That's why a case where one roommate's cat peed on the rug might be more difficult to resolve than a high-profile one between Fortune 100 companies, Abrams says. It all comes down to the individuals in conflict, and what their real motivations are.
"So much of what I do is diagnostic," Abrams explains, "because if you're in conflict, why would I treat you the same as your neighbor or your colleague? You're a different person. I would talk to an introvert differently than I would talk to an extrovert. I would talk to someone who's a thinker differently than I would talk to someone who's a feeler." She likens the process to that of a blood transfusion: The right blood type will save someone's life, but the wrong one can be fatal.
Abrams emphasizes that we're all products of our upbringing, whether we like it or not, and that has a significant impact on how we respond to conflict. "People can go through lots of therapy and become better versions of themselves, but if you are a rose, a daisy or a daffodil, you're not changing — you're a rose, a daisy or a daffodil," she says. "You can be a better version of yourself with personal growth, therapy and learning, but you're going to be who you are. So talking to a daisy, wanting it to be a rose, is just foolish." Talk to the daisy like they're a daisy, Abrams says, and you're the one in control.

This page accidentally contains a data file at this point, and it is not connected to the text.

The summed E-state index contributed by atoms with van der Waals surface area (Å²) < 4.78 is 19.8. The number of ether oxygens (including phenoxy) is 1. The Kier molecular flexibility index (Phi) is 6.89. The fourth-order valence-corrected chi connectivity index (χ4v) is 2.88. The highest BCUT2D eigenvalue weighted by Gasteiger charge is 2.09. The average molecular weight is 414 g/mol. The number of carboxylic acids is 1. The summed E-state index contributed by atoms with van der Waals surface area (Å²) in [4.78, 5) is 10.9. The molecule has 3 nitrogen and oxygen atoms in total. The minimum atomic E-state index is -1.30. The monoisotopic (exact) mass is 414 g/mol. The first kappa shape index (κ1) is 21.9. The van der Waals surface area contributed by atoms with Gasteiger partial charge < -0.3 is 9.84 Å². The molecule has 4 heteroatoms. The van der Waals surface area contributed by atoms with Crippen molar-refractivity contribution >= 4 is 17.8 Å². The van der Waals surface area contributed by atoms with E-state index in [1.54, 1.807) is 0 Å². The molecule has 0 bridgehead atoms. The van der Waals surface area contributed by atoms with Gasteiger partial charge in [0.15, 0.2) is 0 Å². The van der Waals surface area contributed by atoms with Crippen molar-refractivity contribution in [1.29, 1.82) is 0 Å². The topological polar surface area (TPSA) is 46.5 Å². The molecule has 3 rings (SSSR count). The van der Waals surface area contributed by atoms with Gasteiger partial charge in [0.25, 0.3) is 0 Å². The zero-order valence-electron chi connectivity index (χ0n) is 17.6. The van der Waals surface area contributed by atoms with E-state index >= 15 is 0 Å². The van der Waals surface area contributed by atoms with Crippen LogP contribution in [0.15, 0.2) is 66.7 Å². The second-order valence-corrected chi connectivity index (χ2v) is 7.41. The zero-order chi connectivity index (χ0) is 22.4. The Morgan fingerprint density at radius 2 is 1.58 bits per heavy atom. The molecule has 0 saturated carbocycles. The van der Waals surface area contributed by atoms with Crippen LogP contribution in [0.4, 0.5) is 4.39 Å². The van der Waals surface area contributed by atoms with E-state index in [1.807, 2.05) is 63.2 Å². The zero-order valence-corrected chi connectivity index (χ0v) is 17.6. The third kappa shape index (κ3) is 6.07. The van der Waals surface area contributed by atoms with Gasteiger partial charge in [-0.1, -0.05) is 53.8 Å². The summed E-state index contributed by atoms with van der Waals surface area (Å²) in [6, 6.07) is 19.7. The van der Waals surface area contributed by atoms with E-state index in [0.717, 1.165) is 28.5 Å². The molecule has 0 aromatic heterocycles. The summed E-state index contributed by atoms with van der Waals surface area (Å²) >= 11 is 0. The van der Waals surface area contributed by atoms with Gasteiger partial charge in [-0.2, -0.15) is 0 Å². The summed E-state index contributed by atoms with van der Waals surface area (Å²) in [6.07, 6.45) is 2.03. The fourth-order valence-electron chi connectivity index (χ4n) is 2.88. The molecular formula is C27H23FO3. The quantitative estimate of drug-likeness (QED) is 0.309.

Women and men don't handle conflict the same way either, Abrams adds, because they're socialized differently. "Women traditionally have not been free to express intense feelings, other than crying," Abrams explains. "Anger is usually not acceptable; a woman can be seen as aggressive rather than assertive, whereas a man can be seen completely differently. A woman can be seen as shrill rather than passionate."
The first step to overcome that is to let go of caring what other people think — easier said than done, Abrams admits, because women have been conditioned to fit in and people-please. She also points out that women haven't traditionally held power, which poses yet another challenge when it comes to feeling in control.
"I know how to really solve problems — what actually works."
Unfortunately, it can be difficult to foster meaningful dialogue and resolution in our divided nation today. Abrams has witnessed the deterioration of communication up close over the years: "Our society used to be a little more civilized, where you wouldn't say the things that you thought. Well, with the advent of social media, people can now say all kinds of nasty, mean and horrible things — and there's no consequence."
But perhaps better than anyone, Abrams also knows that we have an arsenal of conflict-resolving tools at our disposal, if only we prepare ourselves to use them — because she's been doing it for decades.
"I know how to really solve problems, not what should work, not what I want to work, not what philosophically would be nice if it worked — what actually works," Abrams says.